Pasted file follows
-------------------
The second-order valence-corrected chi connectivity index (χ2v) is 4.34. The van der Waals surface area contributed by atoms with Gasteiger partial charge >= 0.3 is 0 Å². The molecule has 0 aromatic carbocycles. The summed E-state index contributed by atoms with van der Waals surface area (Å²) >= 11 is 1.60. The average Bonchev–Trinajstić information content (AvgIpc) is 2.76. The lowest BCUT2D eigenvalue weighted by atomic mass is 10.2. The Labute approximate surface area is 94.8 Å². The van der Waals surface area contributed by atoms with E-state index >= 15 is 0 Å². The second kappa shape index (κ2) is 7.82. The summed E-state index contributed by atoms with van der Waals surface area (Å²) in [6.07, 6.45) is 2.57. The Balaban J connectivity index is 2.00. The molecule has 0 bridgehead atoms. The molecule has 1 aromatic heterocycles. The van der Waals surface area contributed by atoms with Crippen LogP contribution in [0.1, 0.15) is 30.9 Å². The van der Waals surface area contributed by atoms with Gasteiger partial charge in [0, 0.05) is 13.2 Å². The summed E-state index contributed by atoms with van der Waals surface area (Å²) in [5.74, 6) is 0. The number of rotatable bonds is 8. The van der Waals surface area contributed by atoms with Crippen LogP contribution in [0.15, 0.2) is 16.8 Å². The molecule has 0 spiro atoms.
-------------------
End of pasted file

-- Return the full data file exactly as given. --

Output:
The second-order valence-corrected chi connectivity index (χ2v) is 4.34. The van der Waals surface area contributed by atoms with Gasteiger partial charge >= 0.3 is 0 Å². The molecule has 0 aromatic carbocycles. The summed E-state index contributed by atoms with van der Waals surface area (Å²) >= 11 is 1.60. The average Bonchev–Trinajstić information content (AvgIpc) is 2.76. The lowest BCUT2D eigenvalue weighted by atomic mass is 10.2. The Labute approximate surface area is 94.8 Å². The van der Waals surface area contributed by atoms with E-state index >= 15 is 0 Å². The second kappa shape index (κ2) is 7.82. The summed E-state index contributed by atoms with van der Waals surface area (Å²) in [6.07, 6.45) is 2.57. The Balaban J connectivity index is 2.00. The molecule has 0 bridgehead atoms. The molecule has 1 aromatic heterocycles. The van der Waals surface area contributed by atoms with Crippen LogP contribution in [0.1, 0.15) is 30.9 Å². The van der Waals surface area contributed by atoms with Gasteiger partial charge in [0, 0.05) is 13.2 Å². The summed E-state index contributed by atoms with van der Waals surface area (Å²) in [5.74, 6) is 0. The number of rotatable bonds is 8. The van der Waals surface area contributed by atoms with Crippen LogP contribution in [0.15, 0.2) is 16.8 Å². The molecule has 0 spiro atoms.